Parents interested in learning more about the services offered by CEAS can complete a preliminary application and set up a time to talk to a consultant. The purpose of this initial meeting is to give a basic overview of applied behavior analysis, answer questions about the program and our approach, discuss costs, and answer questions about insurance coverage.

If we mutually agree to proceed with a home-based program, we will begin to gather information about your child, schedule an initial assessment, and begin to put together a team of professionals. In addition to the consultant, each child will have his or her own team made of 2 to 4 therapists and an associate consultant. To maintain a high level of quality service, all members of the team will meet once a week for 2 hours. The consultants will review the data to ensure the child is making adequate progress and to adjust the teaching strategies whenever necessary. The consultants will directly observe each therapist working with the child. One-to-one therapy sessions lasting between 2 and 3 hours are scheduled throughout the week. Two to 3 sessions are scheduled each day. Children typically receive 20 to 30 hours of individual therapy each week. We recommend at least 20 hours of one-to-one therapy each week, not including the team meeting.

Contact us now for an in-home consultation.


Q: What is Applied Behavior Analysis (ABA)? How does CEAS apply ABA?
Q: How do I choose an ABA consultant? What makes CEAS different from the rest?
Q: What is an associate consultant?

Q: What can I expect to happen during a therapy session?
Q: What is my involvement as a parent in this program?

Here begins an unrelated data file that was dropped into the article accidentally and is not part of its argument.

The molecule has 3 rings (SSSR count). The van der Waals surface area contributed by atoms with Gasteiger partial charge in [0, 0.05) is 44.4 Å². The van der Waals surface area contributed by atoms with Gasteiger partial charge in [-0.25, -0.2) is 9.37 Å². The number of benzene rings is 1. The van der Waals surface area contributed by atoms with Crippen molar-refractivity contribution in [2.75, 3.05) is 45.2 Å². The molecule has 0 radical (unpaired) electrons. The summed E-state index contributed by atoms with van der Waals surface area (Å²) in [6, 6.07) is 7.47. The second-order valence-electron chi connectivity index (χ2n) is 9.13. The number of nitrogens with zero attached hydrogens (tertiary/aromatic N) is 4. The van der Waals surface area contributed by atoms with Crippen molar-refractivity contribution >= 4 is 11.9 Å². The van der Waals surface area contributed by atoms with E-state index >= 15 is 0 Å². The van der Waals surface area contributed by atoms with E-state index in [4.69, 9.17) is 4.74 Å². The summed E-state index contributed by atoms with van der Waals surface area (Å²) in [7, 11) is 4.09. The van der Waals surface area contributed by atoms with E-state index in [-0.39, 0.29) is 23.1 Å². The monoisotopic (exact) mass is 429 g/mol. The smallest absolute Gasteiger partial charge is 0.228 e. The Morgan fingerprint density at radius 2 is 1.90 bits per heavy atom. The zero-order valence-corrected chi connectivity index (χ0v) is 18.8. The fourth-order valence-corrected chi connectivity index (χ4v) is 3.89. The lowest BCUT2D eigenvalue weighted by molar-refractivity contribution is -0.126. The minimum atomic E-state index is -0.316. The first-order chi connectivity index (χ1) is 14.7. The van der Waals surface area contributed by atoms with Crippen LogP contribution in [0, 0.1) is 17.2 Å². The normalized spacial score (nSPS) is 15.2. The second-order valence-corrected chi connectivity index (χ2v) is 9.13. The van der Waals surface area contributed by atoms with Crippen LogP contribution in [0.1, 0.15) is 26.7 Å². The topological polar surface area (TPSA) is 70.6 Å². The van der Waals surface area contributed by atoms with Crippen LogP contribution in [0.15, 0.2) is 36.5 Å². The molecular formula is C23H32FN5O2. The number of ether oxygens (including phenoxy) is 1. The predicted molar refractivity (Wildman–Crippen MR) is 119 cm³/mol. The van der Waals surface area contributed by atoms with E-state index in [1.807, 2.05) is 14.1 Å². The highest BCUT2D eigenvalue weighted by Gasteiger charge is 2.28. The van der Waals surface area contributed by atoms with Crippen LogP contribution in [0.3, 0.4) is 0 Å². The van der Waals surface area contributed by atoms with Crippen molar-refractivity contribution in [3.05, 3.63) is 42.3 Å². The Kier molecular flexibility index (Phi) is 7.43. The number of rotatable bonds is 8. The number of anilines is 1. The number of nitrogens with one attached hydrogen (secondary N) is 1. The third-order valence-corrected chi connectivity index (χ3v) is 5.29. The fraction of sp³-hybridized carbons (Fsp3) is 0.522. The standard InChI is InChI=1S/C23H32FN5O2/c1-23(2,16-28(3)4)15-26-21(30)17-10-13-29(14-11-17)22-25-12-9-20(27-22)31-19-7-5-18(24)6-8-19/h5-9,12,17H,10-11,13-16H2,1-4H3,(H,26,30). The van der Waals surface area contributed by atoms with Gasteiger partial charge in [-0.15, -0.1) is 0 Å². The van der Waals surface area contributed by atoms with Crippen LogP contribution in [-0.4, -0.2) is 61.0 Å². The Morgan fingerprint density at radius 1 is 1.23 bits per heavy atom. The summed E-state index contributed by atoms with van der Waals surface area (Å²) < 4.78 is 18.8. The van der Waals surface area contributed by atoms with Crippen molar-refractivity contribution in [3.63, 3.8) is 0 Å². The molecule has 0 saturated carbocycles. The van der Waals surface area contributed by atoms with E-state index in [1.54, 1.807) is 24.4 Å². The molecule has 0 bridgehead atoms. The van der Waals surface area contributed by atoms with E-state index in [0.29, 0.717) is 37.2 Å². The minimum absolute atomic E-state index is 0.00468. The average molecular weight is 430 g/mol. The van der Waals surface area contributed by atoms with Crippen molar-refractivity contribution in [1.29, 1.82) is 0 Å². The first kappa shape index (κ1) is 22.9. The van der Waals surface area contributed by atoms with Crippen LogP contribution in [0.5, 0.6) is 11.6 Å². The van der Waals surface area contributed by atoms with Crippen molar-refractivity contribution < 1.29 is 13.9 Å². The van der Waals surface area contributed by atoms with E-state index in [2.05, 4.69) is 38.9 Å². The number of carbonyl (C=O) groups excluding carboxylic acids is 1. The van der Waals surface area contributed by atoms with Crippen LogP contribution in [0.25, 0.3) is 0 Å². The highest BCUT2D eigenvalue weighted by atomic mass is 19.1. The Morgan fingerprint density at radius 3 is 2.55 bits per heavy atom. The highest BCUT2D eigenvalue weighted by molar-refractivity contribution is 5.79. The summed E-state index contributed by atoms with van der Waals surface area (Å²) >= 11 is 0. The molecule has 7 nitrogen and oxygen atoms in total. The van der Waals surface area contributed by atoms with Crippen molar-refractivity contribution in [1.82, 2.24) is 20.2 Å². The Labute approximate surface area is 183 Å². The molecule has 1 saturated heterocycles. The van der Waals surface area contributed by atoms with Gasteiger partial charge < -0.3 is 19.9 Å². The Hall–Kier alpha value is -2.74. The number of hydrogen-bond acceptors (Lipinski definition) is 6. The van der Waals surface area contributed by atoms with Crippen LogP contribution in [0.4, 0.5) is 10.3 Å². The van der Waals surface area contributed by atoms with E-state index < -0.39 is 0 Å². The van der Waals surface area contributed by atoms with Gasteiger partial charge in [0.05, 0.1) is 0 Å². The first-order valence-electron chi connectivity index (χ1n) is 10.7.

Q: How do I manage all the hours CEAS requires, with other therapies/schooling my child receives?

Q: What materials must I purchase before the program can begin?


Q: What is Applied Behavior Analysis (ABA)? How does CEAS apply ABA?
A: Applied Behavior Analysis (ABA) is a comprehensive approach to teaching developmentally important behavior. ABA practitioners carefully observe, assess, and teach skills that help children and adults become more independent. CEAS creates programs that teach language, activities of daily living (e.g., toileting, feeding, dressing, and personal hygiene), fine and gross motor skills, play skills, social skills, academic skills. When necessary, we develop programs to reduce problematic behaviors that often interfere with learning new skills (e.g., excessive tantrumming and aggression). CEAS creates individualized programs that continually assess current progress and keep the child moving forward. A developmental approach is taken to ensure that your child will posses all the basic skills needed to succeed in obtaining more complex skills later on.
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Q: How do I choose an ABA consultant? What makes CEAS different from the rest?
A: The first step in choosing an ABA consultant is to ensure that the practitioner is certified by the Behavior Analyst Certification Board. A Board Certified Behavior Analyst has a master’s degree and supervised experience. Next, it is important to ensure that the BCBA is qualified to implement a program for individuals with autism. Many BCBAs do not have the necessary training and supervision to oversee a home-based program; not every BCBA has worked with a child with autism. Click on this link for official BCBA guidelines. CEAS is supervised by Dr. John P. Smagner, BCBA-D, who obtained his doctorate at the University of Kansas. The associate consultants have obtained their master’s degrees from an intensive two-year program. Many of our associates are board certified, while others are working towards certification. Our line therapists have a bachelor’s degree in psychology or a closely related field.